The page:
The solutions, for the most part, are seen as technological despite the mountain of evidence suggesting that technology reflects our own imperfect understanding of health and disease therefore providing what is at best an imperfect solution.

Also, we tend to underestimate just how complex humans are not only in terms of disease and health but also with regard to our skills, understanding, and, perhaps not often enough, our ability to respond appropriately in the moment.

There is much to celebrate in what has been accomplished: no more black death, no more smallpox, hip replacements, pacemakers, organ transplants, and much more. Yes, we should try to improve our medicine. But, maybe alongside the celebration we can welcome AI and other technologies with a lot less hype and a lot more skepticism.

Science festivals in the US; nanoparticles and environmental health and safety report from ENRHES; new technique in molecular biology; PEN’s site remediation webcast commentary

I just came across a notice for the first ever USA Science and Engineering Festival to be held in Washington, DC, Oct. 10-24, 2010. From the Azonano news item,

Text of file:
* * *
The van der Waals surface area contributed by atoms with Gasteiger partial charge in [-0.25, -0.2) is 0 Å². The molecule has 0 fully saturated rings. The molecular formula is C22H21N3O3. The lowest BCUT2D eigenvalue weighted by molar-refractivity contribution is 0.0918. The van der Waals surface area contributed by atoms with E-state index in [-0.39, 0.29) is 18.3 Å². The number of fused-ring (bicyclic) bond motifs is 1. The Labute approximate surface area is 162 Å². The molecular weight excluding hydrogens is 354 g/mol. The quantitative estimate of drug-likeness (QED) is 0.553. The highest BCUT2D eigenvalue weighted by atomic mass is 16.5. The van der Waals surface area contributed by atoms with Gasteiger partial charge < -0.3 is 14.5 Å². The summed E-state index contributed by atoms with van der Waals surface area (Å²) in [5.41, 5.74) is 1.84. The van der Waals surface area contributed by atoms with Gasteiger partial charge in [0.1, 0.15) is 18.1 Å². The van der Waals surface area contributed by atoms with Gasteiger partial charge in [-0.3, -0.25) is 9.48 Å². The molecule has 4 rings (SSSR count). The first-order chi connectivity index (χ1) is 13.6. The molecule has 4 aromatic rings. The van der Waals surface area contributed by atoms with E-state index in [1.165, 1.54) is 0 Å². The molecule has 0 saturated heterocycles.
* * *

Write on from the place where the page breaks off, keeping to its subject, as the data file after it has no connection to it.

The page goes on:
Agilent Technologies Inc. (NYSE:A) today announced its support of the USA Science & Engineering Festival, the country’s first national science festival. The event will take place in Washington, D.C., in October 2010. The festival, expected to be a multi-cultural and multi-disciplinary celebration of science in the United States, will offer science and engineering organizations throughout the country the opportunity to present hands-on science activities to inspire the next generation of scientists and engineers. Festival organizers already have engaged more than 350 participants from the nation’s leading science and engineering organizations.